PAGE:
Ra’Vae carries an aura about her. She walks into school every morning with a set of braided pig-tails, a Hannah Montana backpack, and a look of fierce intensity. She is the first to help out around the classroom, quick to comfort a hurting child, and the only student who simply tells a rule-breaker “stop being bad” instead of tattling. Ra’Vae is a ring-leader — but in a good way — and her current job is to tie shoes (since almost nobody can).
    On Wednesday Ra’Vae lost it. It was like something snapped. Kicking, screaming, shouting — at me, the kids, anyone and everyone. Talika, her closest friend at school, approached her with a look of concern. “Ra’Vae, why are you crying?”
    Ra’Vae kicked out a chair and howled at the top of her lungs, “GAH!!! STOP LOOKING AT ME!!!”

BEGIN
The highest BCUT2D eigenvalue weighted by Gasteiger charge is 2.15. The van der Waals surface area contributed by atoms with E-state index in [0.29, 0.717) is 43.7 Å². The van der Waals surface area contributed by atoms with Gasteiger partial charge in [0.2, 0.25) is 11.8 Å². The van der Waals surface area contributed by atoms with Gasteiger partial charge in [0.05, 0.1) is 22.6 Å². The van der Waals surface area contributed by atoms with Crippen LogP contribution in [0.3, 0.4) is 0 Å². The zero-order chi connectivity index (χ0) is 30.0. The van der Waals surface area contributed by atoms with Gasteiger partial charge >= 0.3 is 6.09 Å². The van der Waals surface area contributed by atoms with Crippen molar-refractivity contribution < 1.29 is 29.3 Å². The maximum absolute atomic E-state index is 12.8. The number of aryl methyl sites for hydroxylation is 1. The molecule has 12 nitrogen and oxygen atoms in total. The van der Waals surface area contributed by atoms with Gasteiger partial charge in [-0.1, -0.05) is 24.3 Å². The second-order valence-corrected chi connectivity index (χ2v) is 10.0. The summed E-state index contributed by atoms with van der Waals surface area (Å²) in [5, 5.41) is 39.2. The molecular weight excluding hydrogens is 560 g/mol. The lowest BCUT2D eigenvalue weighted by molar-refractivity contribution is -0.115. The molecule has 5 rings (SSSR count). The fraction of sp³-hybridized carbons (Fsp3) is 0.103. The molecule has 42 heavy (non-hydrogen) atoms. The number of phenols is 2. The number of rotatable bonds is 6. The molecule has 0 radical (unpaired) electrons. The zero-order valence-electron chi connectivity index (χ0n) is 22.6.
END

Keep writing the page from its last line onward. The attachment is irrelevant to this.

I was shocked. Nothing I did would calm her down. I finally sent Ra’Vae out with a pre-k assistant, who hauled Ra’Vae down to another room as Ra’Vae screamed, “I WANT MY MAMA! I WANT MY MAMA!!!!!” the whole way down.
    Ra’Vae didn’t join our class again until lunchtime. She greeted me with a smile and a “Hi teacher!” and entered the cafeteria as if nothing had happened. I marveled. How easily children could forget.
    Later that week I gave the kids their homework folders. “Mom and dad will need to help with the assignment,” I said, “So make sure you show them your folder.”
    Ra’Vae scrunched up her brow and murmured quietly, “My mama’s in heaven.”
   I stopped short mid-sentence and felt my throat begin to tighten. Ra’Vae didn’t have a mama. She was killed only months ago. And daddy was in jail. Her grandma told me so, and I’d forgotten. How could I forget?
    I looked at Ra’Vae and choked out my next words, “I’m sure your grandma can help you out just fine.” Ra’Vae nodded.
from September 30, 2012

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